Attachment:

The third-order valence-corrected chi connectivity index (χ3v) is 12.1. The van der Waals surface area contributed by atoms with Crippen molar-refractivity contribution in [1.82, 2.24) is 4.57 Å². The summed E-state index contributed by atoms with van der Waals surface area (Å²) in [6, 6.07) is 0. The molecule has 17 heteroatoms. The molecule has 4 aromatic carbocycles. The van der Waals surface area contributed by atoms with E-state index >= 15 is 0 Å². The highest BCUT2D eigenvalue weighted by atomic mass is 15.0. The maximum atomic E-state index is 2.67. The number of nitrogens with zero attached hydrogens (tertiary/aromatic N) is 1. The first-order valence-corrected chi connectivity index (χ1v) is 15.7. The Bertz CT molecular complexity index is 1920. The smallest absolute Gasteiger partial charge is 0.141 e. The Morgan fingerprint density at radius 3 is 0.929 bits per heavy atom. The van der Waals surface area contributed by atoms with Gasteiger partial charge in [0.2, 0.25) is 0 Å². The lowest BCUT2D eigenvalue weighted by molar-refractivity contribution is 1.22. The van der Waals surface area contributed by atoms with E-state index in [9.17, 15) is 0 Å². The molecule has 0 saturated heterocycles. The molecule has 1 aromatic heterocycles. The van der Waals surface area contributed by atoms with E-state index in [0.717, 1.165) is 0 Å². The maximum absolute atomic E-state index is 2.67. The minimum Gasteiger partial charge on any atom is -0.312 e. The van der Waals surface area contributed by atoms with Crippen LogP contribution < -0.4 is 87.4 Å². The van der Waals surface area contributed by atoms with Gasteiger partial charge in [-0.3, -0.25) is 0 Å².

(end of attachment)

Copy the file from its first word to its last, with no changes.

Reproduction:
The third-order valence-corrected chi connectivity index (χ3v) is 12.1. The van der Waals surface area contributed by atoms with Crippen molar-refractivity contribution in [1.82, 2.24) is 4.57 Å². The summed E-state index contributed by atoms with van der Waals surface area (Å²) in [6, 6.07) is 0. The molecule has 17 heteroatoms. The molecule has 4 aromatic carbocycles. The van der Waals surface area contributed by atoms with E-state index >= 15 is 0 Å². The highest BCUT2D eigenvalue weighted by atomic mass is 15.0. The maximum atomic E-state index is 2.67. The number of nitrogens with zero attached hydrogens (tertiary/aromatic N) is 1. The first-order valence-corrected chi connectivity index (χ1v) is 15.7. The Bertz CT molecular complexity index is 1920. The smallest absolute Gasteiger partial charge is 0.141 e. The Morgan fingerprint density at radius 3 is 0.929 bits per heavy atom. The van der Waals surface area contributed by atoms with Gasteiger partial charge in [0.2, 0.25) is 0 Å². The lowest BCUT2D eigenvalue weighted by molar-refractivity contribution is 1.22. The van der Waals surface area contributed by atoms with E-state index in [9.17, 15) is 0 Å². The molecule has 0 saturated heterocycles. The molecule has 1 aromatic heterocycles. The van der Waals surface area contributed by atoms with E-state index in [0.717, 1.165) is 0 Å². The maximum absolute atomic E-state index is 2.67. The minimum Gasteiger partial charge on any atom is -0.312 e. The van der Waals surface area contributed by atoms with Crippen LogP contribution < -0.4 is 87.4 Å². The van der Waals surface area contributed by atoms with Gasteiger partial charge in [-0.3, -0.25) is 0 Å².